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Exercises You Probably Don't Do But Should!
By: Bob Blick

Exercises You Probably Have Never Tried . . . But Should!



This is going to be kinda short and sweet. . . . Maybe not too sweet.



Here's 3 exercises to throw into your routine that will shake it up a little. A little unorthodox but these will give you a workout in itself.



Knee Lift Crunch


Lie on your back, cross your hands across your body, and lift up into a crunch position. Stay in this position throughout this exercise. You will probably start shaking some when you near the end of this exercise.



Now lift your feet off the ground. Again, they stay here throughout.



Bring the right knee to the chest in a slow, steady movement. Return and do the same with the left knee.


Important . . . this is not a bicycle type legs in motion movement. Your knee is brought to your chest, the leg returns to the starting position, and then the other knee is brought to the chest.



Try to work your way up to 3 sets of 10.



Bear Crawl


Get down on your hands and feet; butt up in the air. Walk on all fours like a bear.



I'll tell you what. You're probably gonna want to start out slowly with this one because you are going to feel it. Great upper body and endurance exercise.



Crab Walk


OK. Reverse the bear crawl. Now your arms are behind you, feet on the floor, and butt off the ground. You're facing upwards.



Start walking backwards on all fours.



Your triceps are going to be aching.



I guarantee if you do these 3 exercises, you'll feel some soreness in your muscles even if you've been exercising for awhile.



About the Author

Bob Blick is the owner and webmaster of The TudeFitness Exercise Zone
He has written 2 ebooks on Fitness . . . "How to Shed Your Blubber" and "Creative Chair Fitness".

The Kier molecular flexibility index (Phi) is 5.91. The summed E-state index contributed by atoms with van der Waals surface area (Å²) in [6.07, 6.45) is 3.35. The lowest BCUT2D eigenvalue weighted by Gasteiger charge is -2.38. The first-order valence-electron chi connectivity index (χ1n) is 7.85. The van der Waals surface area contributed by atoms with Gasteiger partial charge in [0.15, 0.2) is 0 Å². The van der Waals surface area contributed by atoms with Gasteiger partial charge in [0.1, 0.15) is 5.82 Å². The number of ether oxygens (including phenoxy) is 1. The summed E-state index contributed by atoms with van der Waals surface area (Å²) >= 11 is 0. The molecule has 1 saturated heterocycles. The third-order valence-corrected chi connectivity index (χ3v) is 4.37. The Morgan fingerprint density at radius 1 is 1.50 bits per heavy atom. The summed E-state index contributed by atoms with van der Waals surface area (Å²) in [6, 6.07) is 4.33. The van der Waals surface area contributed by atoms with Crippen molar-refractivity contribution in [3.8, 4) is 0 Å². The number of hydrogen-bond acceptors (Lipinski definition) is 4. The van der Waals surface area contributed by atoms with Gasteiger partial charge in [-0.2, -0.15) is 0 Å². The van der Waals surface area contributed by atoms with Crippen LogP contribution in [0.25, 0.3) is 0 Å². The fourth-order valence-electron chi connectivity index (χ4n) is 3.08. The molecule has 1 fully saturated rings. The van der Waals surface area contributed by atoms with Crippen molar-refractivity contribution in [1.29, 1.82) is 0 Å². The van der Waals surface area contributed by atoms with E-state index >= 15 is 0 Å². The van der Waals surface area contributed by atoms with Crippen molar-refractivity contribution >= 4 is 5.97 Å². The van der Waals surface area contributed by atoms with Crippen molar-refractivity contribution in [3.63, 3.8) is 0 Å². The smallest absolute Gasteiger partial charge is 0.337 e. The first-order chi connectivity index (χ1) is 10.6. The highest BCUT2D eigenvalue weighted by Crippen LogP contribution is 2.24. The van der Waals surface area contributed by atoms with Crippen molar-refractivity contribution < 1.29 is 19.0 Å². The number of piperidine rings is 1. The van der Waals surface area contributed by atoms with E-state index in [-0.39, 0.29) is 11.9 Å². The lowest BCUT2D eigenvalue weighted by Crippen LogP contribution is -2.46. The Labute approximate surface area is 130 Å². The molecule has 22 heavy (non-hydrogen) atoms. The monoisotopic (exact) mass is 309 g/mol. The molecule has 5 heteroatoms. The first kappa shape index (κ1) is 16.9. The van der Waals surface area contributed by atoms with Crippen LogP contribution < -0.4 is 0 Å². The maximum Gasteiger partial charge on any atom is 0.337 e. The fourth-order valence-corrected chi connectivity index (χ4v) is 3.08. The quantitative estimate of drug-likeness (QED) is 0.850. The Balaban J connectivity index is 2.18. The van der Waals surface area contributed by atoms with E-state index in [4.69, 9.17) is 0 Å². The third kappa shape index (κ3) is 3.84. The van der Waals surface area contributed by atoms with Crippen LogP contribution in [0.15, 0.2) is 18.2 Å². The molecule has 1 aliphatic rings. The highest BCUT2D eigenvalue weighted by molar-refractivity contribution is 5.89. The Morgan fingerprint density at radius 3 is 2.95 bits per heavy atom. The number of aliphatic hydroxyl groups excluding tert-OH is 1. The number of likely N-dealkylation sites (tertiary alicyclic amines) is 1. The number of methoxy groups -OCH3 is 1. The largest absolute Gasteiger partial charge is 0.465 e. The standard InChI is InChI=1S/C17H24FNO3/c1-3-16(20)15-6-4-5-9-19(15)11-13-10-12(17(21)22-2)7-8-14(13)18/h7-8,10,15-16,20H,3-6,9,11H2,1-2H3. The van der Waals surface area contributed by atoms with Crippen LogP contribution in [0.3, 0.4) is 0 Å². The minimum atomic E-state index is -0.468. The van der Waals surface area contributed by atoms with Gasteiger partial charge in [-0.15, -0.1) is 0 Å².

The website is done in a fun way but there is lots of good solid exercise tips.


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The Power of Stretching    - Dave Snape

 

Your muscles ache from a good stretch. This is quite
normal and is part of the process. Stretching has
seemingly been with us and particularly with athletes
since the beginning of time.

A very key point to good stretching is to hold the
stretch for at least seventeen seconds. This is a
pearl of wisdom gleaned from a ballet teacher a few
years back. She said that any stretch under 17
seconds was just not effective.

The 17 second rule is exceeded in the high intensity
Bikram's yoga where stretches are held for about 30
seconds. Don't forget the high level of heat that is
used in Bikram's to extract that last little bit of
stretch out of your muscles. An interesting twist that
is not necessary to gain benefits from stretching. But,
it can't hurt, right?

So what kind of benefits can you expect from
stretching? That's an easy one. Have you ever seen the
movie, Blood Sport? Did you know that Frank Dux could
truly stretch his body to the extreme. The actor that
played him was quite elastic as well.


Great elasticity is also something you might see in
well trained Spetsnaz (Russian) agents. They often work
out with Russian kettlebells too. They are for superior
strength gains and the ability to withstand ballistic
shocks.

Why are stretching and flexibility considered important
to these people? Stretching gives one the ability to
have explosive power available at one's fingertips
without the need to warm up. Of course most of us are
not martial artists or agents. But, you'll be happy to
know there are plenty of other benefits.

Let me give you an example. After learning to sit in
the full lotus position for long periods of time, my
ankles became very flexible. One day I was walking
along and my left foot fell into a pothole. This mishap
pushed my ankle sideways to about 90 degrees from it's
normal position.

Amazingly, this didn't even hurt, not one bit. If my
ankle hadn't been so flexible, I may have suffered a
sprained ankle. At the very least, it would have hurt
for days.

Key point: stretching helps you to avoid injuries.
Not only that but if you do have a muscle, tendon or
ligament injury it should heal faster, theoretically
speaking.

Stretching actually grows the ligaments, tendons and
muscles being stretched. They really grow longer over
time.

Check with your physician before undertaking any type
of exercise, including stretching.

Here is some good instructional material on stretching:
http://tinyurl.com/6c6kq
 

Dave Snape

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